Before the snow started to fall on Wednesday evening, Kathy Toomey was excited to be scheduled for duty on Thursday morning. It was going to be her first time, and she was eager to see how the courts work from the inside.
“I’ve always been intrigued by the legal process,” Toomey said. “This, to me, was something that would be a learning experience.”
At about 6 a.m. on Thursday, Philadelphia Courts announced on Twitter that all courts would be open despite the weather — and all jurors were to report for duty as scheduled.
This morning, Toomey was less excited.
“The conditions in which we’re doing this are less than stellar,” she added. “It’s very hazardous to ask people to travel this far.”
Toomey, 61, was actually scheduled for duty in U.S. District Court, not Philadelphia Court of Common Pleas. But she may not have realized the difference, because she headed into the city anyway.
From her Garnet Valley home, it’s about a seven minute drive to the Marcus Hook Regional Rail station. Then it’s another 40 minutes on the Newark/Wilmington line to Jefferson Station.
Today, her commute doubled. Because of all the snow, it took her 25 minutes to get to the station. Then her first train was cancelled, and her second train was delayed about 20 minutes. A switch problem on the train delayed her another five minutes.
And she couldn’t have driven to the city — the roads in her town hadn’t been plowed yet.
“There was no way,” Toomey said. “My roads around me were barely passable. I was slipping all over the place.”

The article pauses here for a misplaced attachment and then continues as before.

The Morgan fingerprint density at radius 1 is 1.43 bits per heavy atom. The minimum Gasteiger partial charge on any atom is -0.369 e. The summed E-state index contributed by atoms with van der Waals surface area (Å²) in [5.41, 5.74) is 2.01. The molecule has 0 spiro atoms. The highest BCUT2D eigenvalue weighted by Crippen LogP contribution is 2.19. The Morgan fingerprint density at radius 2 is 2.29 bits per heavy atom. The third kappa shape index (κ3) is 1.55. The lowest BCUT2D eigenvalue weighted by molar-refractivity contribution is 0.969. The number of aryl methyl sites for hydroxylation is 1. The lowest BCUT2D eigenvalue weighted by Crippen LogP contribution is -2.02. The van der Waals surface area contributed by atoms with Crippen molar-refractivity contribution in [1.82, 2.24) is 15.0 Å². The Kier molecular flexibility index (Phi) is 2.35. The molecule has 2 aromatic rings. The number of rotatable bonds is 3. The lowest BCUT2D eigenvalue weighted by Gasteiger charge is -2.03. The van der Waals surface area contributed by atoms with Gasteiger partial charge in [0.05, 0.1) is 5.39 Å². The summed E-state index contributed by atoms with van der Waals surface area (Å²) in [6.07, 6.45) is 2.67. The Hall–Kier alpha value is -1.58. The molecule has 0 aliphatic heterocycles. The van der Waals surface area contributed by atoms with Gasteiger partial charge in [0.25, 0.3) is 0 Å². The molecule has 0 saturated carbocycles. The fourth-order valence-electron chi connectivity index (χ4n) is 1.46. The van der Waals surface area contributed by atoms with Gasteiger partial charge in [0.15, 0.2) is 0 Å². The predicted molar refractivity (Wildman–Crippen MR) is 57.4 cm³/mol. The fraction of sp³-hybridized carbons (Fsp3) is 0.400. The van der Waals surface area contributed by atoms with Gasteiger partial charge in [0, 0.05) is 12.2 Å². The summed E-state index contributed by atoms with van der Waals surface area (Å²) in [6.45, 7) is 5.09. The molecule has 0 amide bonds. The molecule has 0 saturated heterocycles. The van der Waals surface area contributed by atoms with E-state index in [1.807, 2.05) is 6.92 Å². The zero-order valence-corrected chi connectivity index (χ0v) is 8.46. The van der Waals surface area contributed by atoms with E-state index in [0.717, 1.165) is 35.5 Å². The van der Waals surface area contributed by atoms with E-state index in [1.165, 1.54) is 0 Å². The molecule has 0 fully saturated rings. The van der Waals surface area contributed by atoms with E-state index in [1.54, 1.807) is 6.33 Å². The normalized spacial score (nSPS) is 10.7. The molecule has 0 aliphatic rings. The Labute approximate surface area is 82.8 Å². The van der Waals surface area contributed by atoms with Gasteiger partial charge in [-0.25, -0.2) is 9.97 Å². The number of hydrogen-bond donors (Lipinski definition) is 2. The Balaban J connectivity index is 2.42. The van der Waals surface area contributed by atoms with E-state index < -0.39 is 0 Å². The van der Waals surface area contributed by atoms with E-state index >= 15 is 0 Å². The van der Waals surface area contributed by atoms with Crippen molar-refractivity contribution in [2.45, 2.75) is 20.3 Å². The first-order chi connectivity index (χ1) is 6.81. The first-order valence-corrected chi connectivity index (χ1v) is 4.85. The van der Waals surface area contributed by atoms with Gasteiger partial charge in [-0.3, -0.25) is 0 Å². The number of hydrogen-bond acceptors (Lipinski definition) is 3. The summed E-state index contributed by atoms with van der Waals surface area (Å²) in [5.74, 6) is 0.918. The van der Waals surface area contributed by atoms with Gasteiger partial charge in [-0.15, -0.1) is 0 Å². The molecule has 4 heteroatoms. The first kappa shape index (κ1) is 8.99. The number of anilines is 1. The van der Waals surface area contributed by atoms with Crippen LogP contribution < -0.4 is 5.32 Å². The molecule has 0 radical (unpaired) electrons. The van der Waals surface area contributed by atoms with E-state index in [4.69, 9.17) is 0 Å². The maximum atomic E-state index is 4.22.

Toomey wasn’t alone in her frustration.
After a handful of angry replies on Twitter, Philadelphia Courts backtracked. Just after 10 a.m., the court account sent a tweet that “deteriorating weather conditions” meant everyone could go home at noon, except “critical court services,” which would continue as scheduled.
Critical court services include bail acceptance, arraignment hearings and emergency protection from abuse, said Gabriel Roberts, the director of communications for the First Judicial District of Pennsylvania. Jurors who were dismissed early still received credit for a full day of service.
After Toomey was dismissed for the day, she said, she waited an hour to catch a train out of Jefferson Station, only to be kicked off the train at Suburban Station due to an engineering issue. She waited another hour for the next train home.
Still, Toomey said staff members did their best to rectify the situation.
“They recognized the effort everyone put in to get here today, when the court should have been closed,” Toomey said. “They are going to make changes about how this is handled in the future due to all the issues today. So something good came of this.”